Trade and commerce post Brexit has been the core of all discussion since 2016. But when it's discussed, what is discussed is B2B - bulk trade; tankers and shiploads, containers, cheese by the thousand tonnes, wines by the lake. It's all based on the traditional model of shippers, wholesalers and retailers. But just exactly how robust is this model?
We know that web-enabled B2C - business to consumer - trade volumes are substantial enough to have hollowed out our high streets, and the effects do not stop at national borders. Once every ten days I place an order with Screwfix, and kit - including radiators - is delivered to my front door from the UK four days later. For Christmas I ordered a mixed case of Port from Portugal at about €8 a bottle compared with about €25 locally. English crisps, French cheese, Italian stone tiles are all ordered either directly from producers or their local agents. My music CDs are from the Netherlands and my English bookseller ships via a postal aggregator in Hungary. My work shirts are ordered direct from the US. When I ordered a knock-off Poulsen light from China at a quarter of the £500 price tag of the real thing I had to pay thirty-odd Euros in import duty and VAT - to the postman, all of whom carry cash wallets here as COD remains common in Austria.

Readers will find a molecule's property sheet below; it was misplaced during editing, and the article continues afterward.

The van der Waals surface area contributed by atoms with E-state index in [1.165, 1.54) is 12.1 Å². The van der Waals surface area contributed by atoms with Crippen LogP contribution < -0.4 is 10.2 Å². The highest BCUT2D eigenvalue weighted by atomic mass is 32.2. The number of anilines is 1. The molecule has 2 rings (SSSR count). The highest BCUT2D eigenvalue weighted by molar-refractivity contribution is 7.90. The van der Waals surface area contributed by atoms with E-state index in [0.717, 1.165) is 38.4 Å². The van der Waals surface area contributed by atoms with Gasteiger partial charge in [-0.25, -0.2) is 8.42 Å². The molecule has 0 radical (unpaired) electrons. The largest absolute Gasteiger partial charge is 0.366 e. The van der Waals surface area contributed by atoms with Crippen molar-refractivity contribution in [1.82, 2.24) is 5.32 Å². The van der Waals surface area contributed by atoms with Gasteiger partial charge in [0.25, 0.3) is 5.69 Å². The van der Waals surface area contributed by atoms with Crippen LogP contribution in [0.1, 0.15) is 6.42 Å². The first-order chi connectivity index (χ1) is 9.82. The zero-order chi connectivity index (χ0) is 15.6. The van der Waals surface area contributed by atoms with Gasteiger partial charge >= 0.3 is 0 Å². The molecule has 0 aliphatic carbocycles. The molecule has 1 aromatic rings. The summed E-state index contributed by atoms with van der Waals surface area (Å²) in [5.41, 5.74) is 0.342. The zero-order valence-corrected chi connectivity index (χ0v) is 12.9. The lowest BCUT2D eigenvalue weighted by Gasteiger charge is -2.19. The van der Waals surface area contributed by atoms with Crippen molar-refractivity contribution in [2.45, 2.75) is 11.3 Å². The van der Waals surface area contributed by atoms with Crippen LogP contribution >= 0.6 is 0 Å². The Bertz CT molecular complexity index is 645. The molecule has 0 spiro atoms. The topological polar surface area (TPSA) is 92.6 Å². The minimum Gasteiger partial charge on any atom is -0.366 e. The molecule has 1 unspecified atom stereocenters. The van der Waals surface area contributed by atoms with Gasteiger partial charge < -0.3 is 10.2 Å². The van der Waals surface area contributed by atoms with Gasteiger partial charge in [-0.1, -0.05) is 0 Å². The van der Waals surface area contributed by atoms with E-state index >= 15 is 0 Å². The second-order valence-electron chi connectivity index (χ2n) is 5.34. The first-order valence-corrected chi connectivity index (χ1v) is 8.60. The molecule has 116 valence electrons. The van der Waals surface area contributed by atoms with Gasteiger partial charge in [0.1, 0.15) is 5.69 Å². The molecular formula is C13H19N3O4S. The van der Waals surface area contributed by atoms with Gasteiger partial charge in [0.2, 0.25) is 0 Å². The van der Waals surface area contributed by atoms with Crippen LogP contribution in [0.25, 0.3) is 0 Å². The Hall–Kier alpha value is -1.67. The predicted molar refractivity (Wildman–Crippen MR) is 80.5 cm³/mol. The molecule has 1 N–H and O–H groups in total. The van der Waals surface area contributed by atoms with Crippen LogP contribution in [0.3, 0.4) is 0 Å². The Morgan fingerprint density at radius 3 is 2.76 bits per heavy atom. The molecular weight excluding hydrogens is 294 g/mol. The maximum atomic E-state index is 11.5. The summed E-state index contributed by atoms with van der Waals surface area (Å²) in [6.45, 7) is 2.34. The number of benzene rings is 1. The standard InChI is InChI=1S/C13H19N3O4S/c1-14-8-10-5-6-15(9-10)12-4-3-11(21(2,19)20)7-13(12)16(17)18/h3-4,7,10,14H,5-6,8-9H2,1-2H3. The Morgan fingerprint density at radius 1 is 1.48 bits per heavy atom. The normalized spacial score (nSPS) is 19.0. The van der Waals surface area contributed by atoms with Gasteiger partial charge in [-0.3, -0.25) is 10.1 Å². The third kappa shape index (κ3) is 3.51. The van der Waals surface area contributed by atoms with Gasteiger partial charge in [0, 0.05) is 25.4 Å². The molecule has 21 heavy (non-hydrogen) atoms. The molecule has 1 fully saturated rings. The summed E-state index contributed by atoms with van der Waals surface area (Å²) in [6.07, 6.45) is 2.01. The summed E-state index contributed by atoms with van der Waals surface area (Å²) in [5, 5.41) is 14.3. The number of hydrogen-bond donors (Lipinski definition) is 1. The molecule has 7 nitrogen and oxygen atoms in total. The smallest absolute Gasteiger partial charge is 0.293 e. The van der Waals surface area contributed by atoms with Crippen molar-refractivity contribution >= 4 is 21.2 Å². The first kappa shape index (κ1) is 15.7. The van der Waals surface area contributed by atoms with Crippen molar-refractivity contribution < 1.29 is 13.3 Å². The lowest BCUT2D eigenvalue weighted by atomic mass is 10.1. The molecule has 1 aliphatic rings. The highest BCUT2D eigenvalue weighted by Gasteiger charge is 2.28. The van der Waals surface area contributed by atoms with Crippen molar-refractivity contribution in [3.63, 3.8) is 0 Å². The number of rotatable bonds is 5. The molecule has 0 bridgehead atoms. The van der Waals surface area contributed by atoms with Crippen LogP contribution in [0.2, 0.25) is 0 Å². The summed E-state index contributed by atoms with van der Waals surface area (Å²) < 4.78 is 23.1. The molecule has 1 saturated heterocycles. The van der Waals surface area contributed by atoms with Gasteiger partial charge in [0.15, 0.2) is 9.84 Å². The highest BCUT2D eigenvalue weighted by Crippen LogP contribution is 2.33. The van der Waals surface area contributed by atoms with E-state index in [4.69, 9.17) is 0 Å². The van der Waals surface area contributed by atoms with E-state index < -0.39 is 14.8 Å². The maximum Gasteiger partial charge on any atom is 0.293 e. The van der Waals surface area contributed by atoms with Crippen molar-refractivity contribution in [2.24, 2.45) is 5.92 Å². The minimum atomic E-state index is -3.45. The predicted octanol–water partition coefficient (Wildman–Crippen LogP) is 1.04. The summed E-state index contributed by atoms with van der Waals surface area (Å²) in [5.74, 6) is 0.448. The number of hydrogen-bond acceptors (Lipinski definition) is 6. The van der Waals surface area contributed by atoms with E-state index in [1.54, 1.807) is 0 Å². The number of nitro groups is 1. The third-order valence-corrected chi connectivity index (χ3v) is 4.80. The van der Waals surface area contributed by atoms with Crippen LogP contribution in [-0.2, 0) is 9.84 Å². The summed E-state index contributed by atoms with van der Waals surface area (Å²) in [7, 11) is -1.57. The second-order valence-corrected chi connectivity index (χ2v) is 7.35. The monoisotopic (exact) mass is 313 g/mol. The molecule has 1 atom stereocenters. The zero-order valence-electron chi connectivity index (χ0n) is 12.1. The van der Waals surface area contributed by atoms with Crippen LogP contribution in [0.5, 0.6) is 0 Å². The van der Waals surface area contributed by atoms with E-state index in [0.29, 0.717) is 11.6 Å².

It's not just postal-sized items, either. I saved €1,200 including transport by ordering loft insulation from Germany rather than locally; my snow blower was €250 cheaper from the Czech Republic and I source other plumbing and heating kit from Kotly.com in Poland - a building store that has embraced a Europe wide B2C trade model. The cost of a pallet load from the UK is about £160.
I'd be really interested to know just what the figures are for this sort of business - including the post and pallet-carrier and courier firm jobs. From my point of view, the global consumer market place is now so well established that it is impossible to sever a single limb. And if, after Brexit, I buy my goods from Screwfix at Zero VAT rate and the local postman has to collect it here, the cost is the same to me - but the frictional costs of the tax transaction pass from the UK to the EU. Of course, if vehicle fuel prices increase substantially it would wreck the model - but what are the chances of that?
If anyone has a source for UK-EU B2C trade balances, please do share them.